A further complication revealed itself late in the project. Constantly changing and reconfiguring the worktables with different workholding fixtures also meant the system was prone to operator error. To address this, a radio frequency identification system (RFID) read/write station was incorporated into each pallet receiver location.
By reading the tooled fixture pallet tag, it was now possible to compare the “workholding fixture” installed in a given pallet location to the part program pulled down to the CNC. This ensured that the program, part, and tool matched. Additionally, the same system was used to scan the tools in the tool changer and could be used to verify the correct tools were available to machine the selected part before the actual machining cycle began.
Switching from aluminum parts to CFRP (carbon-fiber-reinforced polymer) composite parts required a chip and water filtration system to convey both chips and sludge-like material. The waste material needed to be separated from the coolant. First, the chips from composite sludge, then the coolant-suspended CFRP fines had to be filtered from the coolant. Material separation and disposal was not just an operational issue; it was also a facility and hazardous waste disposal issue.
The machine was equipped with a flush-and-wash feature that allowed the entire work zone to be washed down and cleaned before the next material was machined. For chip collection and removal, a conventional chip conveyor was used to transport chips out of the machining area. The chips were separated and put into a dumpster. The cutting fluid carrying liquid and suspended composite particles was pumped to a cyclonic separator, where the sludge was separated and fleece paper filtered for separate disposal.
For long-part machining, “hole pattern” to “hole pattern” accuracy was critical, and thermal growth of the part relative to the machine was factored into the design. Knowing the temperature of the part (so that appropriate length compensation could be applied) was critical when parts needed to snap together at assembly. To this end, each work zone was equipped with a material sample station. A sample piece of the material was mounted, its temperature measured, and the information fed to the CNC for corresponding machining thermal positioning adjustment.
To interface with the shop floor managing network, a front-end PC equipped with a bar code reader allowed the operator to scan work order information and, together with pallet loading instructions, send the right part program for the part(s) to be manufactured as needed to meet daily production requirements.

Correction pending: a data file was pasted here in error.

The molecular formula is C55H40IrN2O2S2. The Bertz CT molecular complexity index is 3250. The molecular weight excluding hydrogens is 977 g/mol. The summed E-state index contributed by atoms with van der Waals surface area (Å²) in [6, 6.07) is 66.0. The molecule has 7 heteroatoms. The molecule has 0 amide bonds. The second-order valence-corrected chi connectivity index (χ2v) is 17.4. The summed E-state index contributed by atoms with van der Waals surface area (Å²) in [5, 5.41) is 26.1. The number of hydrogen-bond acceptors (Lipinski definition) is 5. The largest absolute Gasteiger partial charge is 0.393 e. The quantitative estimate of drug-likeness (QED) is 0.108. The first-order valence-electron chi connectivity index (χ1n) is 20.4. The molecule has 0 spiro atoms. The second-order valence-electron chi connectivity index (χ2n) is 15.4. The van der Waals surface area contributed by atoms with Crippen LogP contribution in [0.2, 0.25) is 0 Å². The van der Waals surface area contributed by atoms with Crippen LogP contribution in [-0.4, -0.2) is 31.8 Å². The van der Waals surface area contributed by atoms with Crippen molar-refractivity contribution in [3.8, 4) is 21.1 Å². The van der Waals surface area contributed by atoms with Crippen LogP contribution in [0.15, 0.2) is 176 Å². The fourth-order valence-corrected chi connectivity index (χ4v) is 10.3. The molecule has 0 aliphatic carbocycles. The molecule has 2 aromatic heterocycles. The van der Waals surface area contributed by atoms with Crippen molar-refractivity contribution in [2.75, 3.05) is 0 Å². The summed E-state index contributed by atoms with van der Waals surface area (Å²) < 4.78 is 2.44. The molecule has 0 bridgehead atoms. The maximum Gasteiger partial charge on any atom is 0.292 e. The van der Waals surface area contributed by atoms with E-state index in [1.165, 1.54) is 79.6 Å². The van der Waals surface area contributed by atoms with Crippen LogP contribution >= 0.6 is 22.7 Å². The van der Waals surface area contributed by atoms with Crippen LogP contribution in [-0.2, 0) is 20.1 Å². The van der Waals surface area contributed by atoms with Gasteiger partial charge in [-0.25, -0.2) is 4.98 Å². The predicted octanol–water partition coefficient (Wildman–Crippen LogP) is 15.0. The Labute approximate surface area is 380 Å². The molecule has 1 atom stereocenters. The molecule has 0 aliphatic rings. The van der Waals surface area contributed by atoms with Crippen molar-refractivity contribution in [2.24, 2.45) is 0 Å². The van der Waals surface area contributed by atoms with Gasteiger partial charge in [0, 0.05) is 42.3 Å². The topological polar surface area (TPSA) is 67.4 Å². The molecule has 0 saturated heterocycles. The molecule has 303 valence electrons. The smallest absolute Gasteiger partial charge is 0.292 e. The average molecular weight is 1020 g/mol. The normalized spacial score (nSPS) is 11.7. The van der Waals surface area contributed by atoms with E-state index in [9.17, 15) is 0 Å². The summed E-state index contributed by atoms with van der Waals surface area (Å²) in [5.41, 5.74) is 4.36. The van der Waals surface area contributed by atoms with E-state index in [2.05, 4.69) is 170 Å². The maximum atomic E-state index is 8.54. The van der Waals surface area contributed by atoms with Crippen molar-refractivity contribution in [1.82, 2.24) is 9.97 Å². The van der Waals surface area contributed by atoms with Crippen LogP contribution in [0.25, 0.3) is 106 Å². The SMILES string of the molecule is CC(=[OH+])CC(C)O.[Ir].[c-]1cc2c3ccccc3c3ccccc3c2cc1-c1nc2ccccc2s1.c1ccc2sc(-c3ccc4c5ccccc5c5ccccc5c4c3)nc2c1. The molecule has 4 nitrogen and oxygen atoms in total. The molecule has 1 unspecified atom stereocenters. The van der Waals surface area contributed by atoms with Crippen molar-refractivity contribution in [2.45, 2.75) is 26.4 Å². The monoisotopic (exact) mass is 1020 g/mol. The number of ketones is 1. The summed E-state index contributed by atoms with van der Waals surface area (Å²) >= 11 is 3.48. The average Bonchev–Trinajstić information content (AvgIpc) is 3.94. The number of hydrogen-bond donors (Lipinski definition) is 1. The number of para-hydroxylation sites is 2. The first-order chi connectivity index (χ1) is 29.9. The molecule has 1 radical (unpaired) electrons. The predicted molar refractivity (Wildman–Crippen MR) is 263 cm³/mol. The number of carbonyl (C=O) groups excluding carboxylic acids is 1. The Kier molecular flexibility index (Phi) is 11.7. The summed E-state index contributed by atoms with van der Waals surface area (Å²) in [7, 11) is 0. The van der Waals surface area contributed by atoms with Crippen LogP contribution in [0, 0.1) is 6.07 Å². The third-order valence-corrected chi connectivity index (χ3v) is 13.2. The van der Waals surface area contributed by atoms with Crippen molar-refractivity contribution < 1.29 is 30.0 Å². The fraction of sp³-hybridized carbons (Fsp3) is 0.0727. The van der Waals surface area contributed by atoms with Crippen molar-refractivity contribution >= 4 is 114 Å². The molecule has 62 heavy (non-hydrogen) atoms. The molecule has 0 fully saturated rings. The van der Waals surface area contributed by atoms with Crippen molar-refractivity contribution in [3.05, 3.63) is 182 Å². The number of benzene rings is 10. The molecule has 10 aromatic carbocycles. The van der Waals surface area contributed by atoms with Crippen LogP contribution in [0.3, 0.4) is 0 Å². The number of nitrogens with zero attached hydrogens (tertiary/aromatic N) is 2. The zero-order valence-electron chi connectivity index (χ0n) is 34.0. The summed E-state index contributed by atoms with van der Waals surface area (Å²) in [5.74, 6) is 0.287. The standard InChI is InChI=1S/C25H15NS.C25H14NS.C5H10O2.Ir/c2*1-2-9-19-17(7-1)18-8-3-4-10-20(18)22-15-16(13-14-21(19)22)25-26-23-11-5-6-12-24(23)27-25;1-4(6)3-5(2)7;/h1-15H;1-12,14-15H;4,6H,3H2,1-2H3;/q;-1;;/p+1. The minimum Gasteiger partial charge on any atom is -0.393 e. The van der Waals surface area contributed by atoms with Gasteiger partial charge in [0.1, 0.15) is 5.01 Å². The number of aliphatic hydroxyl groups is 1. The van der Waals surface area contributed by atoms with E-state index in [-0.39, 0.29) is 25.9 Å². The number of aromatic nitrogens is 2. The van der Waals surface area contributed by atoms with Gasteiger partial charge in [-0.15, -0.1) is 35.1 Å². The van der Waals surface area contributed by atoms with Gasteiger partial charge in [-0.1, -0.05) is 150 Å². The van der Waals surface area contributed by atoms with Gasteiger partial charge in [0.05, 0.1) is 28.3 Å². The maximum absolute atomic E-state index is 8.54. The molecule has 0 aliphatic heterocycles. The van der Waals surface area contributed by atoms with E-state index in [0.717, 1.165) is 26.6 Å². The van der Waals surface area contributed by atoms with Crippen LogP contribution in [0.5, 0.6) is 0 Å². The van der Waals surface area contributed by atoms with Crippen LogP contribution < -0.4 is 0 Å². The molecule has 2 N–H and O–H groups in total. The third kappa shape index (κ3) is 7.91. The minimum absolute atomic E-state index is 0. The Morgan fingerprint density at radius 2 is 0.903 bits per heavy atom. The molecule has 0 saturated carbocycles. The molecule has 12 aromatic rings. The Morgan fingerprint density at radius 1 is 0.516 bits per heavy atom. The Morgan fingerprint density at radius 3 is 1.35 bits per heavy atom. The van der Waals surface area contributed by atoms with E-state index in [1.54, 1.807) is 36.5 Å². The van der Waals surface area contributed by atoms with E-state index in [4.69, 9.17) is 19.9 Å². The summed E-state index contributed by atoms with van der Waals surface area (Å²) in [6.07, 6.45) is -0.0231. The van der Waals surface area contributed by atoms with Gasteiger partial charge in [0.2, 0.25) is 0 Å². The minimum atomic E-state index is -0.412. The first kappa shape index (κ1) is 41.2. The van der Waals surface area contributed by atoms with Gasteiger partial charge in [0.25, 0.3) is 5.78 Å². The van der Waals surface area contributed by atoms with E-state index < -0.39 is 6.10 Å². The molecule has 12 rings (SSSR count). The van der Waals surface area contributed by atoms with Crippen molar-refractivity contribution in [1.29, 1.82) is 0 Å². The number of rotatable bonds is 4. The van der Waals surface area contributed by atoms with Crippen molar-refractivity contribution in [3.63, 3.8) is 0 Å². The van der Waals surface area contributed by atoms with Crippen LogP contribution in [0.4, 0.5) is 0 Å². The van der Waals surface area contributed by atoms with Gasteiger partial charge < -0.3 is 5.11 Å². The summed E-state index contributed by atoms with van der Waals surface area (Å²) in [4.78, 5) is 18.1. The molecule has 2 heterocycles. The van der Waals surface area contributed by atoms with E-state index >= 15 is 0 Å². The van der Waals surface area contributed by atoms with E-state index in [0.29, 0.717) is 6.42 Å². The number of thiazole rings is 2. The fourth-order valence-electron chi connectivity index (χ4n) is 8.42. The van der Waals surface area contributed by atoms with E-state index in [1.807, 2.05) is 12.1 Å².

The operator loaded workholding tooled pallets, as directed, to a specific pallet receiver location, while the system verified that the correct tools were available in each tool changer. The operator could then arm (enable) the work zone in which machining was to next take place and wait until the part(s) in the other zone had been manufactured. The process repeated throughout the day with nearly 100 percent spindle and operator utilization in a “one-off” demand-driven environment.
To ensure the tools of correct size and length were being used, each ATC was equipped with its own tool-length setter. Each tool could be measured, with offsets adjusted prior to machining. A spindle probe, one for each work zone, allowed fixtures and parts to be probed for location with corresponding work coordinate adjustments. A special marking tool allowed information to be written on a part in easily readable script.
This mystery had been solved, though the trail-and-error stages were many, and we needed to avoid the Rube Goldberg look to the machine, where every contraption imaginable would be onboard. As engineers, we certainly had that ability, but the machine’s limitations needed to be set, and there was, of course, a budget constraint.
While not every manufacturer has these same complex problems, having such a flexible, large machine to make both long and short parts in one-off or short runs makes sense for various manufacturers. As a result, any manufacturer who needs flexibility and reconfigurable worktables can quickly adapt his machine tool to meet a wide variety of such machining needs.
One might say, to quote Sherlock, “Exceedingly so!”
This entry was submitted by Rich Bertsche and edited by Rob Spiegel.
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